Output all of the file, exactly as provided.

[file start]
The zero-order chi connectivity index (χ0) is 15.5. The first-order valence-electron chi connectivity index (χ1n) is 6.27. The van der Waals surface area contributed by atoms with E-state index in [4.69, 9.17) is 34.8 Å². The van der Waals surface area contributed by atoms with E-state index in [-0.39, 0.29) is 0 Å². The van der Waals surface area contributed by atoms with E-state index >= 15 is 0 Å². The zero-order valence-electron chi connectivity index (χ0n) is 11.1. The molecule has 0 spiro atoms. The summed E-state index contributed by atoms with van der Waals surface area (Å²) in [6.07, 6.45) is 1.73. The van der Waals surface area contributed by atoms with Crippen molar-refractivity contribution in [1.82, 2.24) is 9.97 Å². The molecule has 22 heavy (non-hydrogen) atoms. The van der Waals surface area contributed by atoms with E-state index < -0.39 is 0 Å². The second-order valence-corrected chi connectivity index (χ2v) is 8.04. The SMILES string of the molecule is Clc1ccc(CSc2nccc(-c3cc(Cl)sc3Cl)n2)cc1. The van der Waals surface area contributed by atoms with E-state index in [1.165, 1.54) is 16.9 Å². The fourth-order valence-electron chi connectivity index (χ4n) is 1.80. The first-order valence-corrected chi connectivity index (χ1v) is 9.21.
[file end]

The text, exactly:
The zero-order chi connectivity index (χ0) is 15.5. The first-order valence-electron chi connectivity index (χ1n) is 6.27. The van der Waals surface area contributed by atoms with E-state index in [4.69, 9.17) is 34.8 Å². The van der Waals surface area contributed by atoms with E-state index in [-0.39, 0.29) is 0 Å². The van der Waals surface area contributed by atoms with E-state index >= 15 is 0 Å². The zero-order valence-electron chi connectivity index (χ0n) is 11.1. The molecule has 0 spiro atoms. The summed E-state index contributed by atoms with van der Waals surface area (Å²) in [6.07, 6.45) is 1.73. The van der Waals surface area contributed by atoms with Crippen molar-refractivity contribution in [1.82, 2.24) is 9.97 Å². The molecule has 22 heavy (non-hydrogen) atoms. The van der Waals surface area contributed by atoms with E-state index < -0.39 is 0 Å². The second-order valence-corrected chi connectivity index (χ2v) is 8.04. The SMILES string of the molecule is Clc1ccc(CSc2nccc(-c3cc(Cl)sc3Cl)n2)cc1. The van der Waals surface area contributed by atoms with E-state index in [1.165, 1.54) is 16.9 Å². The fourth-order valence-electron chi connectivity index (χ4n) is 1.80. The first-order valence-corrected chi connectivity index (χ1v) is 9.21.